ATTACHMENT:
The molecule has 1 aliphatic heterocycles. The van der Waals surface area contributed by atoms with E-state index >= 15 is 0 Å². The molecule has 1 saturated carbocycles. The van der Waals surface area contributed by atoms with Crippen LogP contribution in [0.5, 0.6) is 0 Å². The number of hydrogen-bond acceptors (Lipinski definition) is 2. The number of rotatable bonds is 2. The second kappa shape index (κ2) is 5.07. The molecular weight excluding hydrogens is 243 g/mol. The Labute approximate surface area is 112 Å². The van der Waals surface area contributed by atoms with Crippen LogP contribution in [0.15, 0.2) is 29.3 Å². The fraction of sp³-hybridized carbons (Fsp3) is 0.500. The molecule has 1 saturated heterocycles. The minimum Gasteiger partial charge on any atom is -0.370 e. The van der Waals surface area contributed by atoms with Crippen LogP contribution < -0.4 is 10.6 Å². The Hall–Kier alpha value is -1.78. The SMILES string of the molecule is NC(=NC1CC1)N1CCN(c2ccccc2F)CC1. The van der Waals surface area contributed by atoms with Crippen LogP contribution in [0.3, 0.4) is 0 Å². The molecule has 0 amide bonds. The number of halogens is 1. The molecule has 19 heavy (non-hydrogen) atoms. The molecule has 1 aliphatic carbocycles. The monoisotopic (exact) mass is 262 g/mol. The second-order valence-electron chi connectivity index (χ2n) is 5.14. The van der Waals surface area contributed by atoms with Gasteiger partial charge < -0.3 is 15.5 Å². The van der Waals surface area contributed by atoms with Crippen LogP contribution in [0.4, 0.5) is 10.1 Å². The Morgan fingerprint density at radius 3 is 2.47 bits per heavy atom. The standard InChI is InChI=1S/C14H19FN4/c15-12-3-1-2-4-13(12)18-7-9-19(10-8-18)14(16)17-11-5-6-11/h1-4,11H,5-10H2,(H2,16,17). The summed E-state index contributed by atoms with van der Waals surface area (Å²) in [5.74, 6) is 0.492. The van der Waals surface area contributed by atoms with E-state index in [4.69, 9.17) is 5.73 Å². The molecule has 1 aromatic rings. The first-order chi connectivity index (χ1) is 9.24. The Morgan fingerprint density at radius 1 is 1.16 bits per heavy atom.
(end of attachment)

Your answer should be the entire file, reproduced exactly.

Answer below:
The molecule has 1 aliphatic heterocycles. The van der Waals surface area contributed by atoms with E-state index >= 15 is 0 Å². The molecule has 1 saturated carbocycles. The van der Waals surface area contributed by atoms with Crippen LogP contribution in [0.5, 0.6) is 0 Å². The number of hydrogen-bond acceptors (Lipinski definition) is 2. The number of rotatable bonds is 2. The second kappa shape index (κ2) is 5.07. The molecular weight excluding hydrogens is 243 g/mol. The Labute approximate surface area is 112 Å². The van der Waals surface area contributed by atoms with Crippen LogP contribution in [0.15, 0.2) is 29.3 Å². The fraction of sp³-hybridized carbons (Fsp3) is 0.500. The molecule has 1 saturated heterocycles. The minimum Gasteiger partial charge on any atom is -0.370 e. The van der Waals surface area contributed by atoms with Crippen LogP contribution < -0.4 is 10.6 Å². The Hall–Kier alpha value is -1.78. The SMILES string of the molecule is NC(=NC1CC1)N1CCN(c2ccccc2F)CC1. The van der Waals surface area contributed by atoms with Crippen LogP contribution in [0.3, 0.4) is 0 Å². The molecule has 0 amide bonds. The number of halogens is 1. The molecule has 19 heavy (non-hydrogen) atoms. The molecule has 1 aliphatic carbocycles. The monoisotopic (exact) mass is 262 g/mol. The second-order valence-electron chi connectivity index (χ2n) is 5.14. The van der Waals surface area contributed by atoms with Gasteiger partial charge < -0.3 is 15.5 Å². The van der Waals surface area contributed by atoms with Crippen LogP contribution in [0.4, 0.5) is 10.1 Å². The Morgan fingerprint density at radius 3 is 2.47 bits per heavy atom. The standard InChI is InChI=1S/C14H19FN4/c15-12-3-1-2-4-13(12)18-7-9-19(10-8-18)14(16)17-11-5-6-11/h1-4,11H,5-10H2,(H2,16,17). The summed E-state index contributed by atoms with van der Waals surface area (Å²) in [5.74, 6) is 0.492. The van der Waals surface area contributed by atoms with E-state index in [4.69, 9.17) is 5.73 Å². The molecule has 1 aromatic rings. The first-order chi connectivity index (χ1) is 9.24. The Morgan fingerprint density at radius 1 is 1.16 bits per heavy atom.